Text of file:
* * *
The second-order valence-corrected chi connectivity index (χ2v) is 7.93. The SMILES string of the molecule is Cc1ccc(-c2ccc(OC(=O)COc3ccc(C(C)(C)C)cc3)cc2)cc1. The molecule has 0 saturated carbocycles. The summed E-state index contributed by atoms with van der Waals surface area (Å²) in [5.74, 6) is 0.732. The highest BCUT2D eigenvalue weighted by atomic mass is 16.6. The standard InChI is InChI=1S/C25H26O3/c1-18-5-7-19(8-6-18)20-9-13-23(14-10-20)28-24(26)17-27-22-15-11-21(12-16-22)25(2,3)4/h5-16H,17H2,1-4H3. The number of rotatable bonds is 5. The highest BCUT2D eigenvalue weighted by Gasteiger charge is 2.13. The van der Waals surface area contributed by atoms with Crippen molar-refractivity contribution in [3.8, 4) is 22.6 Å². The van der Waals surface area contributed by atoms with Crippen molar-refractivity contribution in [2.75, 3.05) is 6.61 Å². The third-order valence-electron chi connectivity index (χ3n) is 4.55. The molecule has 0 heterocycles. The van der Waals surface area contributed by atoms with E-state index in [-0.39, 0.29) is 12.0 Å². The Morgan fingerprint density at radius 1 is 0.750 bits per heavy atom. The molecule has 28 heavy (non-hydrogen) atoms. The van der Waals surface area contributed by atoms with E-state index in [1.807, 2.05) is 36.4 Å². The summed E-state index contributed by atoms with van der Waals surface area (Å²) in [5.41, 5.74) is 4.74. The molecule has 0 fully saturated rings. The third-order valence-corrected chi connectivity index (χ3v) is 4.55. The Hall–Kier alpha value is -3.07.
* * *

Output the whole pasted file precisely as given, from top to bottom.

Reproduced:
The second-order valence-corrected chi connectivity index (χ2v) is 7.93. The SMILES string of the molecule is Cc1ccc(-c2ccc(OC(=O)COc3ccc(C(C)(C)C)cc3)cc2)cc1. The molecule has 0 saturated carbocycles. The summed E-state index contributed by atoms with van der Waals surface area (Å²) in [5.74, 6) is 0.732. The highest BCUT2D eigenvalue weighted by atomic mass is 16.6. The standard InChI is InChI=1S/C25H26O3/c1-18-5-7-19(8-6-18)20-9-13-23(14-10-20)28-24(26)17-27-22-15-11-21(12-16-22)25(2,3)4/h5-16H,17H2,1-4H3. The number of rotatable bonds is 5. The highest BCUT2D eigenvalue weighted by Gasteiger charge is 2.13. The van der Waals surface area contributed by atoms with Crippen molar-refractivity contribution in [3.8, 4) is 22.6 Å². The van der Waals surface area contributed by atoms with Crippen molar-refractivity contribution in [2.75, 3.05) is 6.61 Å². The third-order valence-electron chi connectivity index (χ3n) is 4.55. The molecule has 0 heterocycles. The van der Waals surface area contributed by atoms with E-state index in [-0.39, 0.29) is 12.0 Å². The Morgan fingerprint density at radius 1 is 0.750 bits per heavy atom. The molecule has 28 heavy (non-hydrogen) atoms. The van der Waals surface area contributed by atoms with E-state index in [1.807, 2.05) is 36.4 Å². The summed E-state index contributed by atoms with van der Waals surface area (Å²) in [5.41, 5.74) is 4.74. The molecule has 0 fully saturated rings. The third-order valence-corrected chi connectivity index (χ3v) is 4.55. The Hall–Kier alpha value is -3.07.